Estate planning issues can affect families of all shapes and sizes. When you pass away without a will, this can leave behind a tangled mess for your loved ones. This is known as dying intestate.

State laws then determine who receives all of your assets and the vast majority of these possessions will pass through the probate process. If you have property in numerous states, the process will become even more complicated. You can simplify this process and make things easier for your loved ones by having an updated will. Most of your possessions will pass through a will, but not all of them.

For example, if you have life insurance or an IRA, separate beneficiary designation forms are used to determine who will receive the assets inside these accounts or policies when you pass away.

Reviewing your beneficiary designations on a regular basis is important, especially if you have had the birth of a child or a grandchild, a divorce or death of someone in the interim who was previously listed as your beneficiary. When you are alive, it is easily and quickly done to update your beneficiary designations, but this becomes irrevocable after you pass away. In addition to having an updated will and beneficiary designations, you should also have two powers of attorney.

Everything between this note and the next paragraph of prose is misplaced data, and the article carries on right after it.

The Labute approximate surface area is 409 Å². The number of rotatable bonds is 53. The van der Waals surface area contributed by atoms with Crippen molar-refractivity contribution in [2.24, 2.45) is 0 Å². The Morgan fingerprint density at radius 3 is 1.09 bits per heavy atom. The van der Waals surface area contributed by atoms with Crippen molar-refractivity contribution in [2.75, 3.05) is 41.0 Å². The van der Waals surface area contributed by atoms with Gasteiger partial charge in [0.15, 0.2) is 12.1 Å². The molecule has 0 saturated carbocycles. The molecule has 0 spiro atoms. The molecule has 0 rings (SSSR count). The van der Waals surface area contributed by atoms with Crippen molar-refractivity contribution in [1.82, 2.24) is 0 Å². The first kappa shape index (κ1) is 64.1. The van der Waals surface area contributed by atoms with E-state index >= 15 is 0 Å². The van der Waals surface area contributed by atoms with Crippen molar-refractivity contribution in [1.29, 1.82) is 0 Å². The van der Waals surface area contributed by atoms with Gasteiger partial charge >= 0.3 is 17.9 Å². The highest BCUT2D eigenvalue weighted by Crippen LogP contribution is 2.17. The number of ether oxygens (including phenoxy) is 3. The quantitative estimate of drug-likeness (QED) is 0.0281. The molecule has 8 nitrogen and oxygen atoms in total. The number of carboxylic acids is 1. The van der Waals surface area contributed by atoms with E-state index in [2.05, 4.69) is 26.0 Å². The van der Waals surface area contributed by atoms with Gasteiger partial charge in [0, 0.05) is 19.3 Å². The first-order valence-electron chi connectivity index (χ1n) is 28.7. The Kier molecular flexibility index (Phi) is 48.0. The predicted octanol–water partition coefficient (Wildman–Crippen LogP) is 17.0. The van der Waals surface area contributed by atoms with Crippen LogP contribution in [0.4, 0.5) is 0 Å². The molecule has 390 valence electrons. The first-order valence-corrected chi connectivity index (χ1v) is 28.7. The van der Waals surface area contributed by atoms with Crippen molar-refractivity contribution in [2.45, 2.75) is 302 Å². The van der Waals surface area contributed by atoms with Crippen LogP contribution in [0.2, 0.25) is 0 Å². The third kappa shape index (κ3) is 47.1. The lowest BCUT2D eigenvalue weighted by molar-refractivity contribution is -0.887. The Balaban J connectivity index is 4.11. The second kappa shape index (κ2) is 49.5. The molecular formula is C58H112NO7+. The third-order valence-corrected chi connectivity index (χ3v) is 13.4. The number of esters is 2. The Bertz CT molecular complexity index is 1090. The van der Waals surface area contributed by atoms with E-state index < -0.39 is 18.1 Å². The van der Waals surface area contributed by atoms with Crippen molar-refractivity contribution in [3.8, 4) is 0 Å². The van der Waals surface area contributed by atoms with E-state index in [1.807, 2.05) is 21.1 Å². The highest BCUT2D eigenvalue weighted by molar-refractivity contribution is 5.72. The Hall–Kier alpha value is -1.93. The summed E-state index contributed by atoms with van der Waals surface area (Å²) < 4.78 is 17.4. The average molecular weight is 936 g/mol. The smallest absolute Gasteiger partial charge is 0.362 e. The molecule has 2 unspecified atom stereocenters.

The purpose of your first power of attorney is to allow for the making of health decisions and the other is to allow for financial decisions if you are not currently in a state of mind to be able to do so. The person that you assign the power of attorney to, will make decisions when you do not have the capacity to make them on your own. Having a power of attorney for financial issues can give your spouse access to things that you own separately, such as a 401(k) or an IRA.

It is not a wise idea to assume that simply because they are married to you that they will automatically be able to access all of the materials needed if something were to happen to you or if you were to pass away suddenly- get help from a lawyer.

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